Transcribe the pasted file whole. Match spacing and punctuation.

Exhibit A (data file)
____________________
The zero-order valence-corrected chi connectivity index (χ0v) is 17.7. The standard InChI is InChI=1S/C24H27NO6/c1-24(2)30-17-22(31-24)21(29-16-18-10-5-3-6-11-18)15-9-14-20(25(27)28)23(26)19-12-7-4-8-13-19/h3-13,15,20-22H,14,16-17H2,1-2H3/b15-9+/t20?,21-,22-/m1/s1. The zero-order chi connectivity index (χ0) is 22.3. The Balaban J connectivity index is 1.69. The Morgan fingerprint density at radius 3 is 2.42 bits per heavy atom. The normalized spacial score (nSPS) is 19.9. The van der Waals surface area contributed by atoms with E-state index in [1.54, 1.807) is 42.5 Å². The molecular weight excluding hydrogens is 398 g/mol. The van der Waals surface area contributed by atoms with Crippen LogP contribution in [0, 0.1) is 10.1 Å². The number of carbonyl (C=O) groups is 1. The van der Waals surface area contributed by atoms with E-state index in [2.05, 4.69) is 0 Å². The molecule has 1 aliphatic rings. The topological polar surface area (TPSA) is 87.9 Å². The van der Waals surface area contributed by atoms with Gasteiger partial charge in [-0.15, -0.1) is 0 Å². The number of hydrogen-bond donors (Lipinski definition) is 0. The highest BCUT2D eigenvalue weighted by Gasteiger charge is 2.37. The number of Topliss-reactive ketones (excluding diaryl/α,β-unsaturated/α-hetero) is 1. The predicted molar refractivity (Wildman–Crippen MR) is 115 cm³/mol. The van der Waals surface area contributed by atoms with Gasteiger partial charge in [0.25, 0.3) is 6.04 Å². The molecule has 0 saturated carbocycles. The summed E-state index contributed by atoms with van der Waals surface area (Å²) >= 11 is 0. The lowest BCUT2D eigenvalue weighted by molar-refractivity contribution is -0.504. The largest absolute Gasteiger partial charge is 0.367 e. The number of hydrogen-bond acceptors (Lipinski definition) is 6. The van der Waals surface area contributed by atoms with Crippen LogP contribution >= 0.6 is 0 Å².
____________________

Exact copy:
The zero-order valence-corrected chi connectivity index (χ0v) is 17.7. The standard InChI is InChI=1S/C24H27NO6/c1-24(2)30-17-22(31-24)21(29-16-18-10-5-3-6-11-18)15-9-14-20(25(27)28)23(26)19-12-7-4-8-13-19/h3-13,15,20-22H,14,16-17H2,1-2H3/b15-9+/t20?,21-,22-/m1/s1. The zero-order chi connectivity index (χ0) is 22.3. The Balaban J connectivity index is 1.69. The Morgan fingerprint density at radius 3 is 2.42 bits per heavy atom. The normalized spacial score (nSPS) is 19.9. The van der Waals surface area contributed by atoms with E-state index in [1.54, 1.807) is 42.5 Å². The molecular weight excluding hydrogens is 398 g/mol. The van der Waals surface area contributed by atoms with Crippen LogP contribution in [0, 0.1) is 10.1 Å². The number of carbonyl (C=O) groups is 1. The van der Waals surface area contributed by atoms with E-state index in [2.05, 4.69) is 0 Å². The molecule has 1 aliphatic rings. The topological polar surface area (TPSA) is 87.9 Å². The van der Waals surface area contributed by atoms with Gasteiger partial charge in [-0.15, -0.1) is 0 Å². The number of hydrogen-bond donors (Lipinski definition) is 0. The highest BCUT2D eigenvalue weighted by Gasteiger charge is 2.37. The number of Topliss-reactive ketones (excluding diaryl/α,β-unsaturated/α-hetero) is 1. The predicted molar refractivity (Wildman–Crippen MR) is 115 cm³/mol. The van der Waals surface area contributed by atoms with Gasteiger partial charge in [0.25, 0.3) is 6.04 Å². The molecule has 0 saturated carbocycles. The summed E-state index contributed by atoms with van der Waals surface area (Å²) >= 11 is 0. The lowest BCUT2D eigenvalue weighted by molar-refractivity contribution is -0.504. The largest absolute Gasteiger partial charge is 0.367 e. The number of hydrogen-bond acceptors (Lipinski definition) is 6. The van der Waals surface area contributed by atoms with Crippen LogP contribution >= 0.6 is 0 Å².